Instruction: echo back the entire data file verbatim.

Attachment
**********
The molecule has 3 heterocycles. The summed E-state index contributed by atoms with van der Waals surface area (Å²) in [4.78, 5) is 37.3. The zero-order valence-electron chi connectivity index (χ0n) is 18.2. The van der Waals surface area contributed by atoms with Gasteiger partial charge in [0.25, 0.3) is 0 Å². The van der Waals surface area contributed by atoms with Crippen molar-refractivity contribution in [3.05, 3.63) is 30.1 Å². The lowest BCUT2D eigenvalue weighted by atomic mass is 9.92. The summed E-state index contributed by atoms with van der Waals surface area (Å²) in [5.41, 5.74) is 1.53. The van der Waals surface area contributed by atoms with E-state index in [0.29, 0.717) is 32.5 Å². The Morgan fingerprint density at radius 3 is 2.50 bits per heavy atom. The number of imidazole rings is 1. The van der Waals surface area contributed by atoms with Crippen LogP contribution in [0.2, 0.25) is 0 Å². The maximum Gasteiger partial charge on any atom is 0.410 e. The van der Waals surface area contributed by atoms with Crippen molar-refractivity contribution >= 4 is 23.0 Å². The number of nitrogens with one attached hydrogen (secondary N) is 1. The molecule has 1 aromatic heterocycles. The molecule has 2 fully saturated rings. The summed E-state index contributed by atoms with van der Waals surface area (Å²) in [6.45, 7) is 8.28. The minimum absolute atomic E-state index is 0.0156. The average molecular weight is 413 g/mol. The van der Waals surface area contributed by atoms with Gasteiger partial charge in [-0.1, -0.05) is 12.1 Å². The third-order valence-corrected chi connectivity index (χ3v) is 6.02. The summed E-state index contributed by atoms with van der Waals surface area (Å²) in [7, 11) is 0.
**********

The molecule has 3 heterocycles. The summed E-state index contributed by atoms with van der Waals surface area (Å²) in [4.78, 5) is 37.3. The zero-order valence-electron chi connectivity index (χ0n) is 18.2. The van der Waals surface area contributed by atoms with Gasteiger partial charge in [0.25, 0.3) is 0 Å². The van der Waals surface area contributed by atoms with Crippen molar-refractivity contribution in [3.05, 3.63) is 30.1 Å². The lowest BCUT2D eigenvalue weighted by atomic mass is 9.92. The summed E-state index contributed by atoms with van der Waals surface area (Å²) in [5.41, 5.74) is 1.53. The van der Waals surface area contributed by atoms with E-state index in [0.29, 0.717) is 32.5 Å². The Morgan fingerprint density at radius 3 is 2.50 bits per heavy atom. The number of imidazole rings is 1. The van der Waals surface area contributed by atoms with Crippen LogP contribution in [0.2, 0.25) is 0 Å². The maximum Gasteiger partial charge on any atom is 0.410 e. The van der Waals surface area contributed by atoms with Crippen molar-refractivity contribution >= 4 is 23.0 Å². The number of nitrogens with one attached hydrogen (secondary N) is 1. The molecule has 1 aromatic heterocycles. The molecule has 2 fully saturated rings. The summed E-state index contributed by atoms with van der Waals surface area (Å²) in [6.45, 7) is 8.28. The minimum absolute atomic E-state index is 0.0156. The average molecular weight is 413 g/mol. The van der Waals surface area contributed by atoms with Gasteiger partial charge in [-0.1, -0.05) is 12.1 Å². The third-order valence-corrected chi connectivity index (χ3v) is 6.02. The summed E-state index contributed by atoms with van der Waals surface area (Å²) in [7, 11) is 0.